8. I had been starting my drives either straight or with a little pull and then they would fade right. Using the "new" ball flight laws, I made a conscious effort to swing more from the inside on my downswing and I started to hit draws and drove the ball longer than I usually do on my home course. I tend to hit my irons straight or with a draw. When I tried the same "fix" with my irons, the ball started down the target line and then hooked badly. So I applied the ball flight laws when teeing off and ignored them when I hit irons. Overall, I hit the ball pretty well. I think the problem is
  9. Since the "new" ball flight laws that say clubface angle determines 85% of the ball's initial direction and since the ball stays on the ground during a putt, isn't a square putterface at impact the most important thing for hitting a straight putt? According to the new ball flight laws, straight-back-straight-through versus an arc path don't really matter as long as the putterface returns to square impact, right? If that is correct, then on short putts I'm going to focus on square impact alone.
  10. Sorry. When looking at my takeaway from the down-the-line view, he wants my left arm to stay close to my body so it is closer to parallel with my torso instead of having my left arm hang straight down and farther away from my body. I went back to the Stack and Tilt book last night and read about what they recommend for hitting a draw. Here it is: face open, ball back, weight forward. I'm going to give it a try tomorrow at the range before my Sunday round. I wish there was a Stack and Tilt instructor in the Chicagoland area.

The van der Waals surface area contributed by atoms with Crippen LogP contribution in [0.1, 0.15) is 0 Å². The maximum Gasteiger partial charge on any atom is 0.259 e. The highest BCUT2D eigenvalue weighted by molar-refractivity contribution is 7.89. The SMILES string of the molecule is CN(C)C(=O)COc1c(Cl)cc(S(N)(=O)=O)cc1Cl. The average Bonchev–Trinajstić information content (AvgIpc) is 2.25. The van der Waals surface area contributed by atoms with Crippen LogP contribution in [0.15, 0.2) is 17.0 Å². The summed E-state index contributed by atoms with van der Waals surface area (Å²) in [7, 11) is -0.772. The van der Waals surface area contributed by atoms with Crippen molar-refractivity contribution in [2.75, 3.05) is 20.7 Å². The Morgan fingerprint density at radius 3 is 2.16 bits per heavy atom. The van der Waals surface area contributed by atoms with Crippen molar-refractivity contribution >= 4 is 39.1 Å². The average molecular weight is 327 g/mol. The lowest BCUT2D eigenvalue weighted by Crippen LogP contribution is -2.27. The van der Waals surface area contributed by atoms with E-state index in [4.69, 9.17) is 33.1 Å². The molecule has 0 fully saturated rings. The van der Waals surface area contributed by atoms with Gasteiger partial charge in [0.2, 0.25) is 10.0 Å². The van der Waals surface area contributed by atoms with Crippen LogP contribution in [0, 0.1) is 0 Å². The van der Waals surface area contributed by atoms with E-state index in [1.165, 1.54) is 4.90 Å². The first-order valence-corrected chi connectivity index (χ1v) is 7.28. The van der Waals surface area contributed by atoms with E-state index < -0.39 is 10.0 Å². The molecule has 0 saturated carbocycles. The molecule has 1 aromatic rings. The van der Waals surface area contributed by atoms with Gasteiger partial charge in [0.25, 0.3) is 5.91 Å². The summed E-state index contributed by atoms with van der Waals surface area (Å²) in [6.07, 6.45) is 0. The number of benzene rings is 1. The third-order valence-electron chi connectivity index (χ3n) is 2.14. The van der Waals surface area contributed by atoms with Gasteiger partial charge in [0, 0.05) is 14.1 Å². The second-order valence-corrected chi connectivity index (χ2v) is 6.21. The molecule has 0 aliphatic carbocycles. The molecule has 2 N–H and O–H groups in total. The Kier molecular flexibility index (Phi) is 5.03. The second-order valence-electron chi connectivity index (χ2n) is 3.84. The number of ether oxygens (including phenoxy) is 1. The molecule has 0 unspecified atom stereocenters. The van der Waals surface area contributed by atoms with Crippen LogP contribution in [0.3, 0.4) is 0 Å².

11. 6-iron. You mean the club is too vertical at address, right? I see that too. The instructor wants me to hinge my wrists up and make my hands pass over my back foot during the takeaway. The idea is to get my backswing flatter at the top while not sucking the club too far to the inside on the takeaway, which he says keeps me from turing my shoulders more. I know in the Stack and Tilt book, one of the pros (Axley?) is quoted saying that he tries to make his hands pass over his right foot. Going back, the instructor doesn't want my left arm vertical to the ground in the down the line view; h
  12. No comments or criticisms? When I do hit driver well, it's a pull-fade. When I hit driver badly, it's a push-slice. Not fun.
  13. http://s746.photobucket.com/albums/xx107/Carland/ This is my most recent video from GolfTec. I am working on hinging my wrists up in the takeaway to keep the clubhead on the shaft plane during the takeaway, turning my shoulders more and sliding my left hip over the outside of my left foot before impact. I go from hitting it pretty well to feeling like I can't get my hands through at impact, resulting in blocks to the right. I am interested to hear any criticisms. Thanks. My handicap is now 7.9 and is going to get higher. My last four scores are 77, 88, 88 and 89.
  14. Here's a link to a new Golf Magazine article with a more conventional critique and fix of Tiger's swing: too outside on the takeaway; too flat at the top and too steep at impact: http://www.golf.com/golf/gallery/art...5892-1,00.html